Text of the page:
Unit 302 is more than just an apartment to Darla Butler.

The modest, affordable one-bedroom near Hennepin Avenue downtown was where the 55-year-old struck out on her own after her kids had grown and she left her husband. It is a “little gem” decorated just to her liking, and still an annual gathering place for Thanksgiving dinner.

So the sudden news that she had 60 days to leave — after living there for nearly eight years — brought her to tears. “I love my home,” Butler said.

The city spent more than two decades using tax subsidies to ensure that the Alden, an 87-year-old former hotel tucked between the Laurel Village complex and Interstate 394, remained a low-rent option amid downtown high-rises. But that’s all about to change after a recent sale of the building outside of the city’s control, which will bring higher rents along with quartz countertops and stainless steel fixtures.

The conversion of the 68-unit building illustrates the pressure to renovate older, more affordable apartments and charge whatever the market will bear. Alan Arthur, CEO of nonprofit developer Aeon, said such upgrades have been a major hindrance to the net growth of affordable units in the city.

Federal data compiled by the Metropolitan Council show the number of rental units in the city considered affordable to households making 50 percent or less of the area median income dropped over a 10-year period starting in 2000 — the oldest data available. That 13 percent decline came as the total number of rental units in the city climbed by 7 percent.

“I feel like we’re bleeding over here,” said Council Member Lisa Goodman, who represents the Alden’s residents and chairs the committee that will steer about $10 million this year in affordable housing funds. “I don’t know how much more money the city can put into building affordable housing if we’re losing as many units through affordable housing units being marked up to market rate.”

About half of the Alden’s tenants, who were on month-to-month leases, must leave by the end of February. The others must vacate when their leases expire.

“I’m really struggling with this,” said 25-year Alden tenant Karl Hassel, who worries about covering the rent on a unit he secured nearby. Hassel, who makes about $1,800 a month manufacturing cabinets, will be paying about $160 more — $890 — for a significantly smaller apartment of just over 420 square feet.

Tension with developer

Goodman is particularly bothered by the Alden transaction since seller Community Housing Development Corp. (CHDC) is a nonprofit affordable housing developer that has benefited from public subsidies. She believes the $5.8 million sale to a for-profit company, Maven Real Estate Partners, is inconsistent with CHDC’s mission to create and maintain affordable housing.

“Usually, these nonprofit housing developers … their biggest mission is about housing people,” Goodman said. “Here it seems to be about doing more projects to create more fees to keep the nonprofit going.”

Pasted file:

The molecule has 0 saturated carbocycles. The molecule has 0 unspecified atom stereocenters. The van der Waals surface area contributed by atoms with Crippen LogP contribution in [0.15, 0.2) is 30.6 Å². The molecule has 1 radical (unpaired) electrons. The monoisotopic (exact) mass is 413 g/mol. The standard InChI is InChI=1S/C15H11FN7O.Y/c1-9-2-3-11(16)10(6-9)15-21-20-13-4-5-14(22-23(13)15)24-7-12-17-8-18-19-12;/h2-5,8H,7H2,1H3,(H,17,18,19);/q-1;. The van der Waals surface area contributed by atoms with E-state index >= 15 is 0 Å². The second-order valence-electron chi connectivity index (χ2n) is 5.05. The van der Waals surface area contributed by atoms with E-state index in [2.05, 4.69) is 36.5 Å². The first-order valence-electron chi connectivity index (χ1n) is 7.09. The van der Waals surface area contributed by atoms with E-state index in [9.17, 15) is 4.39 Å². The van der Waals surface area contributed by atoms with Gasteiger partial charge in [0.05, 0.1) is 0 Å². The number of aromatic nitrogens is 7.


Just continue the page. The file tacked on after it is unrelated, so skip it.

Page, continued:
The situation is also unusual, however. CHDC President Elizabeth Flannery said they were legally forced to sell by investors in the partnership that owned the building, who were weary after losing money for many years. She noted that CHDC stepped into the deal as the general partner at the city’s request in 1995, after another entity bailed amid persistent deficits. The arrangement with investors is a vestige of a long-abandoned 1980s strategy to draw private investment to affordable housing, she said.

“We’re in a situation that we’re not in on any of our other 4,000-plus units,” Flannery said, “where we have these individual investors and we just don’t have a choice in the matter.”

The city has redirected $2.5 million in taxes to help pay off the Alden’s debt since 1995. That aid came with rent restrictions that expired Dec. 1, requiring the units to be affordable to people making 50 percent of the area median income. In 2015, that meant a maximum rent of $812 for a one-bedroom unit.

There was no restriction on the income of tenants, unlike many newer subsidized properties.

Butler was paying $780 a month for her apartment, but will be paying about $400 more for a new place at nearby Laurel Village. A production manager at a day program for handicapped people, Butler said she will have to work extra hours at her second job waitressing at the Vegas Lounge in northeast Minneapolis to help cover the difference.

“[It] is not going to be easy, but I’ll be able to do it,” Butler said. “I worry about the people in this building that can’t do it. I don’t know what they’re going to do.”

Walking up the stairs one recent evening, Alden tenant J. “Avi” Economos had a similar concern. “Every time one of these buildings goes this way, somebody here — it may even be me, who knows — is going to be homeless for a period of time,” Economos said.

The deal has drawn consternation at City Hall in part because CHDC would not disclose its profit from the sale, and did not use the revenue to keep the units affordable. “It is more typical for a nonprofit to try to seek out either another nonprofit or some way to keep a property affordable,” said Tom Nordyke, an affordable housing consultant aiding the city on a pro bono basis.

Flannery said profits will be between $500,000 and $2 million, but didn’t know the exact amount because it would require knowing and disclosing confidential investor tax information. “Anything that we would realize off a sale we reinvest into our existing portfolio and existing projects,” Flannery said.

While the Alden’s sale is unique, Goodman said she has dealt with nearly a dozen such conversions in her ward during her tenure on the council.

“We want our downtown area to have incredible economic integration,” Goodman said. “Downtown can’t just be for people who can afford high rents.”


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